Manga Retelling Torture of Muslim Woman in China Goes Viral
posted on by Lynzee Loveridge
Artist Tomomi Shimizu's manga retelling the account of an incarcerated and tortured Uighur woman in China has spread around the world with translations in multiple languages. What Has Happened to Me (available here in English) is told from the perspective of 29-year-old wife and mother Mihrigul Tursun who was detained at the Ürümqi airport in China while attempting to visit her parents with her young triplets. Her children were separated from her, she was tortured, and one of her infants died in custody.
She was released back to her home in Qiemo County, an area of China that neighbors Tibet but authorities would summon her again.The woman stated that she was interrogated and beaten for three days. When she muttered "Allah," she claimed her attackers mocked her and she was moved into a cell under 24-hour surveillance with 50 other prisoners. That's when the brainwashing program started.
The woman and her fellow prisoners were led to pray to the leader of the communist party, Xi Jinping, and sing songs praising communism. She said she was forced to ingest pills and receive injections. She'd later discover that the drugs left her infertile. After her release and yet another detainment, Tursun was able to get the Egyptian government involved on behalf of her children, who hold dual citizenship. She took her children to Egypt to discover that 26 of her relatives were arrested and would not be released unless she returned to China within two months. She asked the authorities why she had to suffer.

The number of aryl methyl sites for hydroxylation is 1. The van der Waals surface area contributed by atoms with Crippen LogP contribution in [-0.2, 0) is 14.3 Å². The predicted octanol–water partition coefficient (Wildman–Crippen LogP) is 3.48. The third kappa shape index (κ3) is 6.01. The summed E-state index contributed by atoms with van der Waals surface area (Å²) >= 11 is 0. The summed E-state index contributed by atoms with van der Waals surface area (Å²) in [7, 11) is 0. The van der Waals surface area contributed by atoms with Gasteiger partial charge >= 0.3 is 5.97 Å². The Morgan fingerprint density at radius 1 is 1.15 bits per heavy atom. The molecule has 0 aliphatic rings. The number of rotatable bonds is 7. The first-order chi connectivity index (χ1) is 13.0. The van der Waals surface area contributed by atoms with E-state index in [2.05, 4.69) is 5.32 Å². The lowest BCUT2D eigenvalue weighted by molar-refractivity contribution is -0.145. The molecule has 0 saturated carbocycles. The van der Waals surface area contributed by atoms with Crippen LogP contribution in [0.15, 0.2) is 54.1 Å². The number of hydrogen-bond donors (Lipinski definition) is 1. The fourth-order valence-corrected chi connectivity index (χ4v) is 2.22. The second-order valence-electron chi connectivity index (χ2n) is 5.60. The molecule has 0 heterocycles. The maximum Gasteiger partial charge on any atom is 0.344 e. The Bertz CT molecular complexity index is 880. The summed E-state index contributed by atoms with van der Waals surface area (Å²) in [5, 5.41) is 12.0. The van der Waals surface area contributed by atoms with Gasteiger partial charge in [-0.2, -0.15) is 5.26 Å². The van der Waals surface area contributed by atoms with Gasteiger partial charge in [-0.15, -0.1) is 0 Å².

"Because you are Uygher."
The Uygher are a minority ethnic group and are recognized as native to the Xinjiang Uyghur Autonomous Region in China. China is home to 55 other ethnic minorities, including the Uygher. The majority of Uygher people are Muslim.
She and her children didn't find peace in Egypt. The Uygher minority were deported from the country, and so she looked to the United States for help. She and her children were able to enter the U.S., however her husband who had returned to China to locate her was arrested by authorities and sentenced to 16 years in prison.
Tursun has testified to the U.S. government about the atrocities taking place in China.
Shimizu's manga of Tursun's experience has been viewed 2.5 million times and shared over 85,000 times. The manga is Shimizu's second focusing on the plight of the Uygher people. The artist became aware of the issue after speaking with Japan's own small Uygher community and released "No one says the country's name" in April. Shimizu told Kyodo News, "Despite (China) being a neighbouring country, it is full of things that are unknown. Telling people about them through manga is my mission.”
Documents leaked within the Communist Party this week support Tursun's account of treatment towards the Uygher people. The Chinese government is suspected of holding over one million Uygher Muslims without trial. The documents also detail detainment camps designed for brainwashing as opposed to education and skills centers as originally described by the Chinese government.
Source: The Guardian (Justin McCurry)